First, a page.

Several investigations were accomplished to investigate the effects of DA on language learning. For instance, Ajideh and Nourdad (2012) made an effort to investigate DA’s influence on reading comprehension in EFL learners at various competence levels. The MANOVA test results revealed that DA made positive immediate impacts on pupils’ reading comprehension across all competency levels. Wang (2015) investigated whether DA might enhance the integration of listening comprehension assessment and teaching while also enhancing pupils’ listening study. The evaluation used the cake format, in which candidates initially listened to a substantial amount of audio content before being required to respond to questions and explain their understanding progression. Then, the researcher got involved to mediate the situation. The listeners then listened to the audio once more and were required to retell. A review of the students’ notes, the investigator’s notes, reflective reports, and learners’ oral reports showed that DA could provide a finer grasp of the challenge of listening to the researcher and participants. The data also demonstrated that the participants’ challenges were helped by the researcher’s intervention and mediation, which made this experience enjoyable for them.

The DA effects on EFL students learning of grammar were inspected by Kamali et al. (2018). The pupils that received DA outdid those in the control group in substantial ways. They concluded that as they got proper feedback throughout the DA process, the pupils had internalized L2 grammar knowledge and got higher scores. Moreover, Suherman (2020) investigated the DA impacts on EFL learners’ reading comprehension. The post-test results indicated that all five students had made overall progress, meaning that the applicants’ reading performance was significantly influenced by DA. DA mediation seemed to benefit each student’s learning in unique ways.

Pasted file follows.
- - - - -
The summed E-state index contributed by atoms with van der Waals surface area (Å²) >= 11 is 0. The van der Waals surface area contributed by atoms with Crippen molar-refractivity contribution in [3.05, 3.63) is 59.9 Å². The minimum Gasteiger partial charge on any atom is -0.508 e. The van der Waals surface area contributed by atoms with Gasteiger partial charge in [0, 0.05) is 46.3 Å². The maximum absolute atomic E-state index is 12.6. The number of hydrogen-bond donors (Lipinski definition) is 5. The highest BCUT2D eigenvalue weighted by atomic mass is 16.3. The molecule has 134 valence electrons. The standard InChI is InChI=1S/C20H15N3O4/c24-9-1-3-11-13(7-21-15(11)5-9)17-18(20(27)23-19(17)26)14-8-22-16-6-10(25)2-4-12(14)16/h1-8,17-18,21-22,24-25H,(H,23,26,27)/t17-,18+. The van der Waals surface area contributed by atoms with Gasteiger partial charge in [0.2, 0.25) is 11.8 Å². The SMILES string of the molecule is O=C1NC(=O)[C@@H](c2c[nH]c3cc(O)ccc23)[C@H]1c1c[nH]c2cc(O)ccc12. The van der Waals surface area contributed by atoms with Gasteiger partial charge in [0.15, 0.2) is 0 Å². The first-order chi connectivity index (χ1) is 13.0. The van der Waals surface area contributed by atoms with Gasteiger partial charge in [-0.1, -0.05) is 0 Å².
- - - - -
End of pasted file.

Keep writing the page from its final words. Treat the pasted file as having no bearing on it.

Sherkuziyeva et al. (2023) aimed to examine the impacts of computerized dynamic assessment (C-DA) and rater-mediated assessment on the test anxiety, writing performance, and oral proficiency of Iranian EFL learners. According to the one-way ANCOVA analysis, Iranian EFL learners were able to improve both their written and oral skills while experiencing less test anxiety thanks to C-DA.

Numerous models have examined the relationship between the development of language abilities and elements including self-concept, motivation, autonomy, and self-regulation (Byrne, 1996). After conducting a review of the pertinent literature, it was discovered that formative assessment as well as DA can make positive impacts on English language learning. Additionally, it was shown that while few studies have looked at the usefulness of the aforementioned tests on students’ psychological characteristics, a large number of research have concentrated on their effects on skills and subskills. This research compared the impacts of formative assessment and C-DA on improving EFL learners’ reading motivation, autonomy, self-concept, and self-regulation. The following questions were developed for this research based on the objectives:

  • RQ1. Is there any significant difference between the effectiveness of C-DA and formative assessment on Bangladeshi EFL learners’ reading motivation?

  • RQ2. Is there any significant difference between the effectiveness of C-DA and formative assessment on Bangladeshi EFL learners’ autonomy?

  • RQ3. Is there any significant difference between the effectiveness of C-DA and formative assessment on Bangladeshi EFL learners’ reading self-concept?

  • RQ4. Is there any significant difference between the effectiveness of C-DA and formative assessment on Bangladeshi EFL learners’ self-regulation?

Also, the null hypotheses were proposed in the study: